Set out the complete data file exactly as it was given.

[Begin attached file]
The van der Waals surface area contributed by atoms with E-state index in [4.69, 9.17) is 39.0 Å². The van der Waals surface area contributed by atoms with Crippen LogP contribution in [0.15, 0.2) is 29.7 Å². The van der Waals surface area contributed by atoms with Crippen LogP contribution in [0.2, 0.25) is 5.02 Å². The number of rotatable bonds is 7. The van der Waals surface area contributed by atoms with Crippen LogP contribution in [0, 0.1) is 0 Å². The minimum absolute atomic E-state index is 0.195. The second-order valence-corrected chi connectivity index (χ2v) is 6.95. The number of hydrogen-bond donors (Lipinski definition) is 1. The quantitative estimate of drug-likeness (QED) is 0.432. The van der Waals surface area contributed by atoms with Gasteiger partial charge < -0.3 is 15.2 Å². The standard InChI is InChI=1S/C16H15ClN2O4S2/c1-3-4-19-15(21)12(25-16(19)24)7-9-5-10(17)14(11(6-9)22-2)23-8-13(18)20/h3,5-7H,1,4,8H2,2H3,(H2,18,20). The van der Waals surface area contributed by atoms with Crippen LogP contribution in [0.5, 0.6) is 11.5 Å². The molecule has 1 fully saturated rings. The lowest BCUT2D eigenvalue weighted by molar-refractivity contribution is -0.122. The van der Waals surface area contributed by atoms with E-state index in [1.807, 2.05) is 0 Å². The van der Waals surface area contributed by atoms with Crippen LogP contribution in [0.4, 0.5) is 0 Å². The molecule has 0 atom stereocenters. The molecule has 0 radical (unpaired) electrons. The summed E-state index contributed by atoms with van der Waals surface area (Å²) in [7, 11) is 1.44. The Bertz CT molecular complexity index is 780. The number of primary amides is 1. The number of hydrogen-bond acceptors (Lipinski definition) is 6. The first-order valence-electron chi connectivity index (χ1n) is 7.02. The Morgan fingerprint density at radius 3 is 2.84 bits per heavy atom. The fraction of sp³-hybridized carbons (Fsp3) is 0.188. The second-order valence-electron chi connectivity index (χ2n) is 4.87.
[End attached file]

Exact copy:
The van der Waals surface area contributed by atoms with E-state index in [4.69, 9.17) is 39.0 Å². The van der Waals surface area contributed by atoms with Crippen LogP contribution in [0.15, 0.2) is 29.7 Å². The van der Waals surface area contributed by atoms with Crippen LogP contribution in [0.2, 0.25) is 5.02 Å². The number of rotatable bonds is 7. The van der Waals surface area contributed by atoms with Crippen LogP contribution in [0, 0.1) is 0 Å². The minimum absolute atomic E-state index is 0.195. The second-order valence-corrected chi connectivity index (χ2v) is 6.95. The number of hydrogen-bond donors (Lipinski definition) is 1. The quantitative estimate of drug-likeness (QED) is 0.432. The van der Waals surface area contributed by atoms with Gasteiger partial charge < -0.3 is 15.2 Å². The standard InChI is InChI=1S/C16H15ClN2O4S2/c1-3-4-19-15(21)12(25-16(19)24)7-9-5-10(17)14(11(6-9)22-2)23-8-13(18)20/h3,5-7H,1,4,8H2,2H3,(H2,18,20). The van der Waals surface area contributed by atoms with Crippen LogP contribution in [0.5, 0.6) is 11.5 Å². The molecule has 1 fully saturated rings. The lowest BCUT2D eigenvalue weighted by molar-refractivity contribution is -0.122. The van der Waals surface area contributed by atoms with E-state index in [1.807, 2.05) is 0 Å². The van der Waals surface area contributed by atoms with Crippen LogP contribution in [0.4, 0.5) is 0 Å². The molecule has 0 atom stereocenters. The molecule has 0 radical (unpaired) electrons. The summed E-state index contributed by atoms with van der Waals surface area (Å²) in [7, 11) is 1.44. The Bertz CT molecular complexity index is 780. The number of primary amides is 1. The number of hydrogen-bond acceptors (Lipinski definition) is 6. The first-order valence-electron chi connectivity index (χ1n) is 7.02. The Morgan fingerprint density at radius 3 is 2.84 bits per heavy atom. The fraction of sp³-hybridized carbons (Fsp3) is 0.188. The second-order valence-electron chi connectivity index (χ2n) is 4.87.